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Sunday, April 14, 2013

Therapeutic approach when identifying and integration trauma

Identifying Trauma
The breadth of effects from trauma and the role of trauma in the development and exacerbation of other mental health issues are without parallel, except perhaps by psychoactive substance use. Despite similarity in destruction to substances, the devastation of trauma is paramount considering substances powerfully mimic and manipulate the nervous system at the chemical level. Trauma and associated effects can be just as damaging in shorter “doses” with more permanent consequences.

Trauma occurs when an event or series of events is perceived as very threatening. The traumatic event is so intense and/or unexpected that their brain generalizes the level of threat to non-equivalent situations. The brain does not realize that the traumatic event may have been abnormal or a special, unfortunate single instance. An overactive fight/flight/freeze/hide (also “fight-or-flight”) response becomes built into the person’s post-trauma response to the environment. The fight-or-flight response circumvents higher functions of the brain and diverts most energy to life-saving quick reflexes and responses (Castex, 2004; Demetral, 2010). Subsequent experiences of trauma, or retraumatization, can confirm and further encode the validity of the initial trauma and a tendency to respond in fight-or-flight (Castex, 2004). The effects of trauma are semi-permanent, persisting and affecting a person’s actions until the events are fully processed and new meanings are assigned to the traumatic events (Gagerman, 1997.)

Reactions to trauma and symptoms of trauma can vary greatly between persons, but follow some trends. An abnormal startle response is common for survivors of trauma, as are unprovoked or incongruently intense responses to seemingly harmless stimuli ((Patterson & Telesco, 2004; Demetral, 2010). Nightmares and flashbacks of traumatic images, sounds, and other perceptions can occur with or without related stimuli triggering recall (Westrup, 2010). Increased anxiety and panic attacks can follow traumatic events. There is a decreased window of tolerance of uncomfortable emotions, as emotional resources are chronically taxed due to hypervigilence and other overly active coping mechanisms (Curran, 2008; Demetral, 2010).

Substance use is often a symptom of trauma. Binge alcohol use is common particularly among males (but also females) with PTSD, as a way to cope with the chronic stress of trauma (Westrup, 2010). Consistent alcohol use where it was not present previously, and does not appear to be in response to a particular recent event, can be a symptom of underlying trauma. Some researchers have found a consistent correlation between traumatic stress and increased alcohol use (Patterson & Telesco, 2004).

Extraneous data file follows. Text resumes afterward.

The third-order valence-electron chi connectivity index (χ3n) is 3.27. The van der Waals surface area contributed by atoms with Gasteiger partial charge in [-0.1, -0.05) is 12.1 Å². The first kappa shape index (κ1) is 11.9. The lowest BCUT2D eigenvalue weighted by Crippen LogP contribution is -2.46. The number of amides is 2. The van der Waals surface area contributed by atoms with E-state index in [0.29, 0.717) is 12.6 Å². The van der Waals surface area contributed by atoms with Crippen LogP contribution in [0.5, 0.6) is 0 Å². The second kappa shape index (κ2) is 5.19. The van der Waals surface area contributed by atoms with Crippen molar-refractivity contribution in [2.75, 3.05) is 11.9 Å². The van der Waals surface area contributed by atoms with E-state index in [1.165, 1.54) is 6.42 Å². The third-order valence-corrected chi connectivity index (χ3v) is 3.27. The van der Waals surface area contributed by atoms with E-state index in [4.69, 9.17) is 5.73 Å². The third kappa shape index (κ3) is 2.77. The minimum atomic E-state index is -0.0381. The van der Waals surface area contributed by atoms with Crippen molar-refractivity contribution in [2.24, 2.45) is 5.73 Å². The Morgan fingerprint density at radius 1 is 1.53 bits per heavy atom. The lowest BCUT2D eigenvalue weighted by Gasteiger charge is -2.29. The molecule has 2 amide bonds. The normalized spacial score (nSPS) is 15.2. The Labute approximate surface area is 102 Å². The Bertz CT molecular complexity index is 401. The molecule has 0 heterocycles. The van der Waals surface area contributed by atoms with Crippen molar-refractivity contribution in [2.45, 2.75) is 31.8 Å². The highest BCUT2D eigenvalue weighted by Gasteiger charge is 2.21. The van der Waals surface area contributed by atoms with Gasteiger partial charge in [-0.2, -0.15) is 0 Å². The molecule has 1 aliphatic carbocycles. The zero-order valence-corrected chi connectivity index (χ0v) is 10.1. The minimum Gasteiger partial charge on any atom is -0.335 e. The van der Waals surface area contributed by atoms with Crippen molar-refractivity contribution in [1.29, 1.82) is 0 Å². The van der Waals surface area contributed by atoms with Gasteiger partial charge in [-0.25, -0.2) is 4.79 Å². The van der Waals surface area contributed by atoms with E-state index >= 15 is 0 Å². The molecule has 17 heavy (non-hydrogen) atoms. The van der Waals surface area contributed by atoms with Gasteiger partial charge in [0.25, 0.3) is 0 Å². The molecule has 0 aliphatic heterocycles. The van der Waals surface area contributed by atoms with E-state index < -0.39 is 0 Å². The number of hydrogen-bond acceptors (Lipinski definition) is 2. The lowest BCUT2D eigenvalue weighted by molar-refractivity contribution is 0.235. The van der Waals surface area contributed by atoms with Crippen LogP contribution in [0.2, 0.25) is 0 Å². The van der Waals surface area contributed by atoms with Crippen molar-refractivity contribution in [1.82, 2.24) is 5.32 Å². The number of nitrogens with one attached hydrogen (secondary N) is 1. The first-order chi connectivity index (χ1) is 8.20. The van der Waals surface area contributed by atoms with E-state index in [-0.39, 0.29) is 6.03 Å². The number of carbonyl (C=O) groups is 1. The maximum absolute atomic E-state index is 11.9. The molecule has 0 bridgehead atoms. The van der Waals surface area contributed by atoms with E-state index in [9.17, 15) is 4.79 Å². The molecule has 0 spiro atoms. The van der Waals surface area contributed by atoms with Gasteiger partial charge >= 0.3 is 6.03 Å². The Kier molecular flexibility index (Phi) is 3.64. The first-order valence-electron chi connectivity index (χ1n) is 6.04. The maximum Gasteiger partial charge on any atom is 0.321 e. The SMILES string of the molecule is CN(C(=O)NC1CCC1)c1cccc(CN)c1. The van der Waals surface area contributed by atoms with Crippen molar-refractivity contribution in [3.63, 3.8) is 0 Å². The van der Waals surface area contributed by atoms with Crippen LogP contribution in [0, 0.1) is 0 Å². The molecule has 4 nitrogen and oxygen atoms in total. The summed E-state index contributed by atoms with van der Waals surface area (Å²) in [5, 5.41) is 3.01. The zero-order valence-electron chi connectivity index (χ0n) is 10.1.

Women tend to experience certain symptoms more often. Flackbacks, feeling dissociated, fear of being a wife or mother, and eating disorders are common responses to Military Sexual Trauma (MST) or other forms of PTSD. Of the staggering one-fifth of women who experience sexual trauma in the military, 76% also have a mental health condition – a much higher rate than non-sexually traumatized women in the military. (Westrup, 2010). Victims of sexual trauma can have immense difficulty in relationships with sexuality. The issue of repeated trauma, or retraumatization, is common for women in the military and victims of mass violence, among others (Castex, 2004; Westrup, 2010)

Law enforcement personnel experience trauma directly and through witnesses during their workweek. Along with other first responders, law enforcement personnel have the responsibility of constantly assessing safety for themselves, their colleagues, and civilians, leading to chronic stress, a form of trauma. Officers assigned to inner cities often experience the same trauma as military personnel at war. The effects of trauma on law enforcement personnel include emotional distance from families, disease due to being overstressed, compassion fatigue, and dismissiveness or dissociation from emotion. Family relations can become strained because the family cannot relate to the rush of power which officers feel during their work. Families typically do not follow the chain of command that is present in law enforcement, either (Patterson & Telesco, 2004). Military personnel can have similar problems, and families can have the experience of “putting the unit first.” Soldiers returning from war may have the added difficulty of feeling like an outsider in their families after being gone for so long (Curran, 2008).

Trauma responses can differ between age groups as well. Young children may cry, scream, suck their thumbs, have disrupted sleep or nightmares, be reluctant to leave the house, lose bladder/bowel control, and fear being alone, strangers, and darkness. Older children may have headaches, numerous physical complaints, depression, fears about weather, confusion, difficulty concentrating, and fighting. Adolescents can also experience headaches, and in addition they may have depressive symptoms, change friends, use substances, feel confused often, and perform poorly. Adults may have psychosomatic problems, such as a racing heart, ulcers or upset stomach, anhedonia, and cold or flu symptoms. Adults may also cry easily, have communication difficulties, feel overwhelmed, fear crowds or strangers, and have concentration difficulties at work. Older adults may experience memory loss, agitation, disorientation, confusion, accelerated decline in health, and suspicion (Castrex, 2004).